State Board of Education votes to launch Prince George's County Public Schools grade-fixing probe

- The Maryland State Board of Education voted unanimously Tuesday to launch a third-party investigation into claims of grade fixing and other fraud in Prince George's County Public Schools.

FOX 5 broke the story that teachers and staff members report being under tremendous pressure to increase the high school graduation rate. Some say they have personally been told make sure grades are changed for failing students. Four Prince George's County school board members contacted Maryland Gov. Larry Hogan to say they have evidence of "widespread systemic corruption” in the school system.

After FOX 5’s report, Hogan called for a thorough, exhaustive investigation.

“A lot of people are demanding answers and we think we need to get to the bottom of it,” Hogan told FOX 5. “If the concerns are true then this is a serious problem, but either way we’ve got to get to the facts so we want to get it done as quickly as possible. But we want to do as thorough as a job as we possibly can.”

RELATED: Gov. Hogan explains why he requested probe on grade-fixing allegations against PGCPS

The state board of education, which oversees the Maryland State Department of Education, said it will hire an outside organization to the conduct the investigation.

In January, the Maryland State Department of Education conducted an investigation into grade-fixing in Prince George's County Public Schools, but according to records, the state investigator spoke only to schools CEO Dr. Kevin Maxwell and four district staff members Maxwell recommended. The investigation found no wrongdoing.

Until now, Maxwell and the majority of the school board have maintained that investigation should stand. But in a letter dated Tuesday, they called for the state to investigate. It was read by Maryland State Superintendent of Schools Karen Salmon at Tuesday's meeting.

“This letter is to serve as a formal request for a follow-up investigation by the Maryland State Department of Education into allegations regarding the Prince George's County Public Schools’ high school graduation rates since my arrival,” the letter reads in part.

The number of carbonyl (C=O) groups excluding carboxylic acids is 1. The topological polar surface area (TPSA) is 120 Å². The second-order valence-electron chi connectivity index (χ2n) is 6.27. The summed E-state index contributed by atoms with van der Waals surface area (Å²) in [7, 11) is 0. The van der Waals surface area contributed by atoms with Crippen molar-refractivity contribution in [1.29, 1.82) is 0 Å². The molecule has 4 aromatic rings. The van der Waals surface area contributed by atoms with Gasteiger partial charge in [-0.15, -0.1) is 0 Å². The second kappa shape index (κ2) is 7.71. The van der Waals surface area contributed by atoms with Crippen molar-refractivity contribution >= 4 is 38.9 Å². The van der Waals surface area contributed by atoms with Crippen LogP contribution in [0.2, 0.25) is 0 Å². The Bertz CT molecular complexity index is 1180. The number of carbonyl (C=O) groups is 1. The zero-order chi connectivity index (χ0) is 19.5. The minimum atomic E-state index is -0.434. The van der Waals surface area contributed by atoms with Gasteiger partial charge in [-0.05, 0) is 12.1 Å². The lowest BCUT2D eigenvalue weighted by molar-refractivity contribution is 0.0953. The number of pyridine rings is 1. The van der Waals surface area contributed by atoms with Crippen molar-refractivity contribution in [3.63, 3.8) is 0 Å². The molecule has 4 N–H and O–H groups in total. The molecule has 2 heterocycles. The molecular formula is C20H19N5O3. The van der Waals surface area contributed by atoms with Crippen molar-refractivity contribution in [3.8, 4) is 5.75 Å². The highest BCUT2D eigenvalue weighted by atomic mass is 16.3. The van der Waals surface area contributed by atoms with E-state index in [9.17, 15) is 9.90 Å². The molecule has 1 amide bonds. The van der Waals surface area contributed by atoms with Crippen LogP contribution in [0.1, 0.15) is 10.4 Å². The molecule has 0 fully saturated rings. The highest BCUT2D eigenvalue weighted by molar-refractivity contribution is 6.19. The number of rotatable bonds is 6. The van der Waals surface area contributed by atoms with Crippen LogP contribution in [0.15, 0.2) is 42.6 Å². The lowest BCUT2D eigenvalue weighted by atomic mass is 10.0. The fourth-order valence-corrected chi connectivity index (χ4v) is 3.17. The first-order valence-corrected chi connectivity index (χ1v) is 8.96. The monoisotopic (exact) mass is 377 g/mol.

In the letter, Dr. Maxwell continued to deny that he or others working for him are promoting students in order to inflate the graduation rate.

Andrew Smarick, the president of the Maryland State Board of Education, said the state will need to hire an outside organization before the investigation begins.

“We want to expedite it because there are so many questions about this and so much rides on it, but we want to do it prudently, thoughtfully – but do it as quickly as we can,” he said.

Smarick said it is too soon to say what the investigation will entail and how many people will be involved.

“We just have allegations at this point,” Smarick said. “We don't have any evidence yet. We are taking it very seriously. We want to talk to as many people as necessary to get to the bottom of it as quickly as we can.”

Gov. Hogan’s deputy communications director Amelia Chasse said in a statement:

“The State Board of Education’s unanimous vote today is a positive step forward toward fulfilling the governor’s request for a full and impartial investigation of these troubling allegations to ensure that all Maryland students are getting the high-quality education they deserve.”

Sarah Leonard, a recent graduate of Prince George’s County Public Schools said she is in favor of an investigation and hopes it is finished quickly. She said she has questions about how the number of graduates increased over the last few years.

“It’s great that so many people graduated, but did our reading scores go up? Did our math scores go up? Did our attendance go up?” Leonard asked.

She said while she wants to get to the truth, she also feels this is putting her own diploma into question.

“People are like, ‘Oh, did they earn their diplomas at Prince George's County?’” she said. “And that's not fair to all of the people, like all of the people who graduated this year and years past who worked really, really hard to get those diplomas.”

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